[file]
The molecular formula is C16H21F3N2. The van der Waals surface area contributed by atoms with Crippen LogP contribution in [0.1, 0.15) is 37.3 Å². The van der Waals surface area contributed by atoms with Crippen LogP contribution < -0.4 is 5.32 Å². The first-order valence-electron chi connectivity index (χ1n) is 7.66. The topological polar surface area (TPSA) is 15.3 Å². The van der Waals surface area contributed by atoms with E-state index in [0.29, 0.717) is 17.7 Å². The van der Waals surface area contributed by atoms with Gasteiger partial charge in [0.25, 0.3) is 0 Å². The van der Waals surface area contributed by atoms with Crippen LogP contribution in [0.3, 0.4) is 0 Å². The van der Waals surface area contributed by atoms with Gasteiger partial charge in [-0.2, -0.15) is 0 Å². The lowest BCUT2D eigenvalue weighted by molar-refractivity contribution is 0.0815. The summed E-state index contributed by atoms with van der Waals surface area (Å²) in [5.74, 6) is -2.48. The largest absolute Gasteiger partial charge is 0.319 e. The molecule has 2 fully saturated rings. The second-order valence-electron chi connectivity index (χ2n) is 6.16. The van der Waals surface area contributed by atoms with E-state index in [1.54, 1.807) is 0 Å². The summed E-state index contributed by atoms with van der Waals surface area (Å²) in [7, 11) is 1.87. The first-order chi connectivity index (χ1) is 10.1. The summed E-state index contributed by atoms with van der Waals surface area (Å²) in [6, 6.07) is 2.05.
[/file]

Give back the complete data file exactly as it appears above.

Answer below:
The molecular formula is C16H21F3N2. The van der Waals surface area contributed by atoms with Crippen LogP contribution in [0.1, 0.15) is 37.3 Å². The van der Waals surface area contributed by atoms with Crippen LogP contribution < -0.4 is 5.32 Å². The first-order valence-electron chi connectivity index (χ1n) is 7.66. The topological polar surface area (TPSA) is 15.3 Å². The van der Waals surface area contributed by atoms with E-state index in [0.29, 0.717) is 17.7 Å². The van der Waals surface area contributed by atoms with Gasteiger partial charge in [0.25, 0.3) is 0 Å². The van der Waals surface area contributed by atoms with Crippen LogP contribution in [0.3, 0.4) is 0 Å². The van der Waals surface area contributed by atoms with Gasteiger partial charge in [-0.2, -0.15) is 0 Å². The lowest BCUT2D eigenvalue weighted by molar-refractivity contribution is 0.0815. The summed E-state index contributed by atoms with van der Waals surface area (Å²) in [5.74, 6) is -2.48. The largest absolute Gasteiger partial charge is 0.319 e. The molecule has 2 fully saturated rings. The second-order valence-electron chi connectivity index (χ2n) is 6.16. The van der Waals surface area contributed by atoms with E-state index in [1.54, 1.807) is 0 Å². The summed E-state index contributed by atoms with van der Waals surface area (Å²) in [7, 11) is 1.87. The first-order chi connectivity index (χ1) is 10.1. The summed E-state index contributed by atoms with van der Waals surface area (Å²) in [6, 6.07) is 2.05.